Sunday, October 7, 2012

Fall is here

Fall is here; and bringing with it chilly  nights, and days sometimes too.  The goats are getting frisky with the cool temperatures and the leaves are beginning to change.  Some signs of summer remain, though.  The zinnias continue to bloom like mad and the fall gold raspberries show no signs of letting up. 
I found a nice stand of bittersweet and cut a few strands to decorate around the house.
 I've always wanted a lamp post.  Now I have one and I get to decorate it as well.  And the bittersweet helped liven up the front door. (The lovely shade of green didn't photograph well.)
We are looking forward to when the trees in the hills around us begin to change colors, until then we have to be content with smaller touches of color.  Our dogwoods are really beautiful right now.
Yet another sign of fall; my husband moved the wood stove over from the old house and is hooking it up as I type.  Good thing as it is supposed to go down to 38 degrees tonight.  I can't wait to have my wood stove going!

Thursday, October 4, 2012

The garden notebook

The gardens at the new house have been a real source of joy and inspiration and have me dreaming of future plans.  I can't wait to see the bulbs in the spring.  Every time I plant something I dig up a few bulbs.  I figure they must be just about everywhere.  The previous owners left me a garden notebook and receipts of fruit plants they had bought in the past.  I started reading the garden notebook this week.  It is priceless! It notebook itself predates their purchase of this house in 1985.  The first 4 pages are expenses from 1974. The garden notebook begins in 1988 on May 8th.  It's just a simple diagram of the vegetable garden.  Turns out the gate was there in 1988, that explains why it is starting to fall apart.  And they had strawberries, quite a few, but none are there now.

 The above drawing is interesting because it diagrams the bulbs that she planted in 1993 around the back patio. 
 One of my favorite parts of the garden notebook is when she went back later and wrote in how things did.  For example, I know they had lots of rain in 2000, the beans did well, and the white corn- "don't bother, yuck." I may not bother with lima beans as they were "awful."  I also know that I should plant my onions before May 27th since the ones planted on that date in 2002 didn't do well and she recommended planting earlier.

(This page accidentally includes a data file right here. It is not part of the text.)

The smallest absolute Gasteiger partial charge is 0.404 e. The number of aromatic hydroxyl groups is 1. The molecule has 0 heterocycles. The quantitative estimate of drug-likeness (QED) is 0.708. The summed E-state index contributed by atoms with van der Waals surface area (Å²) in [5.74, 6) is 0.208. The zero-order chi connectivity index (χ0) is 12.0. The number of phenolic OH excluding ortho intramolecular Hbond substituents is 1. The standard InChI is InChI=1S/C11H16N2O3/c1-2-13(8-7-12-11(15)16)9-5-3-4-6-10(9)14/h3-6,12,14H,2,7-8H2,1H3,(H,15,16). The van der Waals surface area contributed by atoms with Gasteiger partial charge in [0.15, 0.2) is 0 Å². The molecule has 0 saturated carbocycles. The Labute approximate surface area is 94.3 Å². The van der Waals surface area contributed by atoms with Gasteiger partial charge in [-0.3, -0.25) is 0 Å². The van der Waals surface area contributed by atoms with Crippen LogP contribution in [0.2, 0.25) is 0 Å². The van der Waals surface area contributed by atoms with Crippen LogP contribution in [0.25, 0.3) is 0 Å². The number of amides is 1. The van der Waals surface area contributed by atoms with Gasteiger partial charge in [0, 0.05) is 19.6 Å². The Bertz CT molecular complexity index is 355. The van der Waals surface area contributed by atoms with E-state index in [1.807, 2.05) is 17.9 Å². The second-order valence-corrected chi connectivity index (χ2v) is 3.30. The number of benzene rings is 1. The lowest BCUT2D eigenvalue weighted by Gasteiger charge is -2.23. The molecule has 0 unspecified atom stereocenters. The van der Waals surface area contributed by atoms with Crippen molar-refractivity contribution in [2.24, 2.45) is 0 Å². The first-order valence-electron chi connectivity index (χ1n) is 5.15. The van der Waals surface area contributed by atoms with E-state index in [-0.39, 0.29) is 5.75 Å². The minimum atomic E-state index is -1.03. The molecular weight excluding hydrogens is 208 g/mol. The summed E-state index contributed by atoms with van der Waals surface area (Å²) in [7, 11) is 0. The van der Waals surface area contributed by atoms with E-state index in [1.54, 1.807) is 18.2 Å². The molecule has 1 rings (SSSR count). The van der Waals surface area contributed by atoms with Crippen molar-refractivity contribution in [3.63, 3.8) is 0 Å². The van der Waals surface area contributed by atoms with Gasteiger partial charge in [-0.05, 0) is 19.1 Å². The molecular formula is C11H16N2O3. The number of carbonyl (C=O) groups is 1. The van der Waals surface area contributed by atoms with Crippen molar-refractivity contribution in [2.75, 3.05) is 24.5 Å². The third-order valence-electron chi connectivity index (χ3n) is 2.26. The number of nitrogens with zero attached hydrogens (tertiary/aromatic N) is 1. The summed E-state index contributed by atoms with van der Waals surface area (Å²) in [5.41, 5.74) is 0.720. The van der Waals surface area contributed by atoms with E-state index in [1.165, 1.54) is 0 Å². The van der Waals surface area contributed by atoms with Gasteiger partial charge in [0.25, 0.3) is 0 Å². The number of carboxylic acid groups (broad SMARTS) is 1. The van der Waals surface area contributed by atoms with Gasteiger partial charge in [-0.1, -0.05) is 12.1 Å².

She was still planting and writing in the notebook 3 weeks after we signed our sales agreement.  Her last entry is dated May 19 and there are still at least 20 pages left in the notebook.  Guess I need to keep it going.

Monday, October 1, 2012


Boy have I taken for granted how easy it was to do the laundry at the old house.  I planned to go to the laundromat this morning, then bring the washed clothing back to the new house to hang up to dry.  Well, I realized I had no laundry detergent at the new house so I had to drive to the store to get some.  Then coming back from the laundromat I realized I had only a few clothes pins; so back into town to get clothes pins.
The laundromat was nice and clean and bright.  And only 2 other people at 9AM on a Monday morning.  Once the clothes were in the machines it was a nice half hour of reading.
 I love to hang our clothing outside.  Sheets are the best.  Nothing beats climbing into bed with sheets fresh off the line.
 My childhood memories of hanging clothing outside include watching my grandmother hang her clothes out (after using her wringer washer.)  She had a cool umbrella clothesline and solid wooden clothes pins.  So, of course, when I found similar clothes pins at the hardware store I had to get those.
As a child we didn't have a dryer until I was in 9th grade.  When it was raining we hung our clothing in the basement and I remember bringing in frozen jeans that could stand up on their own.
Hopefully, the washer will come to the new house this weekend and I will have everything I need in one place to do laundry.